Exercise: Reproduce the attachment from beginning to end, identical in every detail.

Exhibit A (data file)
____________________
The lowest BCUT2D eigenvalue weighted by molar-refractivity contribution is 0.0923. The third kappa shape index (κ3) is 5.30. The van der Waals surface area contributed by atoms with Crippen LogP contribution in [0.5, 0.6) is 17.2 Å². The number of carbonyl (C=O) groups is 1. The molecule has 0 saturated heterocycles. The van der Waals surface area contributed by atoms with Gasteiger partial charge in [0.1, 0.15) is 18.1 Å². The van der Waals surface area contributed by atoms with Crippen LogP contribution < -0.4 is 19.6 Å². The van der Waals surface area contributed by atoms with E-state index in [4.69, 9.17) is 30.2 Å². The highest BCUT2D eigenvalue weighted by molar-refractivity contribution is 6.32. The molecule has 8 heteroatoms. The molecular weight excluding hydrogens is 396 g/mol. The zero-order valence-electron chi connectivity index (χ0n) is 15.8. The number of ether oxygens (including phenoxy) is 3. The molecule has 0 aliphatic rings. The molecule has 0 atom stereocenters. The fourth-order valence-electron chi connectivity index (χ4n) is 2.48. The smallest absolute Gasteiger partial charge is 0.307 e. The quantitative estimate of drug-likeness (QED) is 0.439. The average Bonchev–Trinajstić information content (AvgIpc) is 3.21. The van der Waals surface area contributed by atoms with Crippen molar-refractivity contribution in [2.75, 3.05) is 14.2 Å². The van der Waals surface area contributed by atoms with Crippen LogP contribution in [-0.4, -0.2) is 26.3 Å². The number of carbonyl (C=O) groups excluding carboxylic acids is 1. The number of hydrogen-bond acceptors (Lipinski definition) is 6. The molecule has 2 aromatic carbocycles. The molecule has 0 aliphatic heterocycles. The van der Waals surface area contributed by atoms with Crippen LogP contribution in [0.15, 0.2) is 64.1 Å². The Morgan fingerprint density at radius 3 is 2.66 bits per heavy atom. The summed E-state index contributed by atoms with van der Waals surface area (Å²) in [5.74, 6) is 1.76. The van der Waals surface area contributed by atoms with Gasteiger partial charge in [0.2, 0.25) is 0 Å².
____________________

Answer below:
The lowest BCUT2D eigenvalue weighted by molar-refractivity contribution is 0.0923. The third kappa shape index (κ3) is 5.30. The van der Waals surface area contributed by atoms with Crippen LogP contribution in [0.5, 0.6) is 17.2 Å². The number of carbonyl (C=O) groups is 1. The molecule has 0 saturated heterocycles. The van der Waals surface area contributed by atoms with Gasteiger partial charge in [0.1, 0.15) is 18.1 Å². The van der Waals surface area contributed by atoms with Crippen LogP contribution < -0.4 is 19.6 Å². The van der Waals surface area contributed by atoms with E-state index in [4.69, 9.17) is 30.2 Å². The highest BCUT2D eigenvalue weighted by molar-refractivity contribution is 6.32. The molecule has 8 heteroatoms. The molecular weight excluding hydrogens is 396 g/mol. The zero-order valence-electron chi connectivity index (χ0n) is 15.8. The number of ether oxygens (including phenoxy) is 3. The molecule has 0 aliphatic rings. The molecule has 0 atom stereocenters. The fourth-order valence-electron chi connectivity index (χ4n) is 2.48. The smallest absolute Gasteiger partial charge is 0.307 e. The quantitative estimate of drug-likeness (QED) is 0.439. The average Bonchev–Trinajstić information content (AvgIpc) is 3.21. The van der Waals surface area contributed by atoms with Crippen molar-refractivity contribution in [2.75, 3.05) is 14.2 Å². The van der Waals surface area contributed by atoms with Crippen LogP contribution in [-0.4, -0.2) is 26.3 Å². The number of carbonyl (C=O) groups excluding carboxylic acids is 1. The number of hydrogen-bond acceptors (Lipinski definition) is 6. The molecule has 2 aromatic carbocycles. The molecule has 0 aliphatic heterocycles. The van der Waals surface area contributed by atoms with Crippen LogP contribution in [0.15, 0.2) is 64.1 Å². The Morgan fingerprint density at radius 3 is 2.66 bits per heavy atom. The summed E-state index contributed by atoms with van der Waals surface area (Å²) in [5.74, 6) is 1.76. The van der Waals surface area contributed by atoms with Gasteiger partial charge in [0.2, 0.25) is 0 Å².